“Goose Eggs” compiles perhaps the widest range of styles and instruments, boasting the congested wurlitzer and chameleonic promise of a 1978 synth (the Baldwin Discoverer), the false antiquity of the Baldwin Electric Harpsichord, a Neupert Clavichord, two Fender Rhodes Pianos, (all played by Newsom), “five glorious seconds of Hammond BZ organ” and, finally, electric guitar, played with a twang that gives the densely orchestrated song an air of playfulness. This track’s narrative involves throwing back whiskey with a pal and speaking, with frazzled acceptance, of “the scrambling of broken hopes” and, because it’s a Joanna Newsom song, “lost goose eggs.” But though it flits about with a nonchalance you won’t hear on the rest of the album, the bounteous instruments used here indicate how Newsom is composing an army of transcultural (elsewhere on the album: bouzouki! baglama! banjo!), time-travelling sounds to back her up in her poetic confrontations with finitude. Just after this track, Newsom illustrates, in “Waltz of the 101st Lightborne,” World War IV. But here, it’s a war we’re constantly fighting, “a war between us and our ghosts,” and so Newsom grapples with the seeming inevitability of her — and her loved ones’ — own.
It’s perfect that the list of instruments employed on the album escalates, until the album’s very last moment, where she just says “fuck it” and enlists an entire philharmonic orchestra. It is in this final track — the aforementioned “Time, as a Symptom” — that the seeming core of the album is revealed. As Entertainment Weekly first mentioned, Newsom told Uncut that “death stops being abstract [when you’re in love], because there’s someone you can’t bear to lose. It’s like a little shade of grief that comes in when love is its most real version. Then it contains death inside of it, and then that death contains love inside of it.” For Newsom, it’d seem that Andy Samberg fuels the keen contemplation of mortality, but for the purposes of not imagining Jizz-in-My-Pants encroaching on these more universal notions, let’s just say it’s love in general. Here, Newsom sings that “Love is not a symptom of time. Time is a symptom of love.”
It may help to think of the final track as akin to the Large Hadron Collider, a giant, molecularly transcending loop that sparked hyperbolically phrased debates over whether it’d produce a) God particles and/or b) the destruction of the whole fucking universe. (This connection to the song doesn’t seem quite as bizarre a claim if you know that Newsom likened the album to Interstellar.) Once the track accelerates — a movement enabled by David Longstreth’s arrangements for the Prague Philharmonic Orchestra — it splits Newsom’s otherwise fluid sentences into fragmentary commands. “White star, white ship–Nightjar, transmit: trans—,” Newsom chants, and suddenly ceasing mid-word, the album ends.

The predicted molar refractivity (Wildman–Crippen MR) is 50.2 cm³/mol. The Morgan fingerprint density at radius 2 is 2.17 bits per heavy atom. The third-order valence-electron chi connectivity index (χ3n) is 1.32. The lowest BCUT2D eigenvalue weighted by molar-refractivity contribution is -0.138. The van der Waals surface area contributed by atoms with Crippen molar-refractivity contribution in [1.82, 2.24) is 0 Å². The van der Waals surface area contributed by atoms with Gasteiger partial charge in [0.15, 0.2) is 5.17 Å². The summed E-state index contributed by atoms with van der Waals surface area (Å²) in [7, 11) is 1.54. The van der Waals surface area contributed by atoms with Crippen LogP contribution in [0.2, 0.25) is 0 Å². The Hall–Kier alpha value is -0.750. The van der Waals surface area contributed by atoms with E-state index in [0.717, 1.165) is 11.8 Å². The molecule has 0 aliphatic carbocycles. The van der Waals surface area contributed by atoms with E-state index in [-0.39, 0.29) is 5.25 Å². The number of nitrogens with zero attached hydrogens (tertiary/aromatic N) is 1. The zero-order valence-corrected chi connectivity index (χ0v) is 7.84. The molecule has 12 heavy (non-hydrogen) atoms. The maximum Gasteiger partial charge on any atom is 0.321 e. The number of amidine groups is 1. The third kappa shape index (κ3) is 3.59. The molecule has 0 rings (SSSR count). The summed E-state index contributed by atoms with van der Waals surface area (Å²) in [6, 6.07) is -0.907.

Incidentally, the Large Hadron Collider is being turned up to its highest level this week, with the goal of creating tiny black holes that’d open doors to a parallel universe, in mind. This album arrives during a time where a machine is similarly leading people to question whether its grand finale will be to transcend space-time or, simply (for the especially alarmist), end the world. The fact that these questions now appear a matter of imminent science — rather than myth/religion — gives Newsom’s album a heightened sense of timeliness.
Divers is a monumental album in which monuments are brought up for their proneness to crumble, their inability to remain beyond their — as a line in “Waltz of the 101st Lightborne” goes — “great simulacreage.” But it wonders, with the ultimate inconclusiveness of that last line, if the physical/temporal restraints on the human condition could shift. In “Sapokanikan,” Newsom sings that “the causes we die for are lost in the idling bird call.” And so perhaps its best to say that there’s both victory and despair, existing as parallel possibilities, when the album ends with either a death or a transcendence, underscored by birdcalls — the indifferent, (and especially as Jonathan Franzen likes to point out, also fleeting) presences that are left. The question it leaves open — as it simultaneously creates a tragic death and a transcendent bridge — is one that makes Divers one of the affecting reflections of our philosophical, scientific and emotional moment recently made into an album.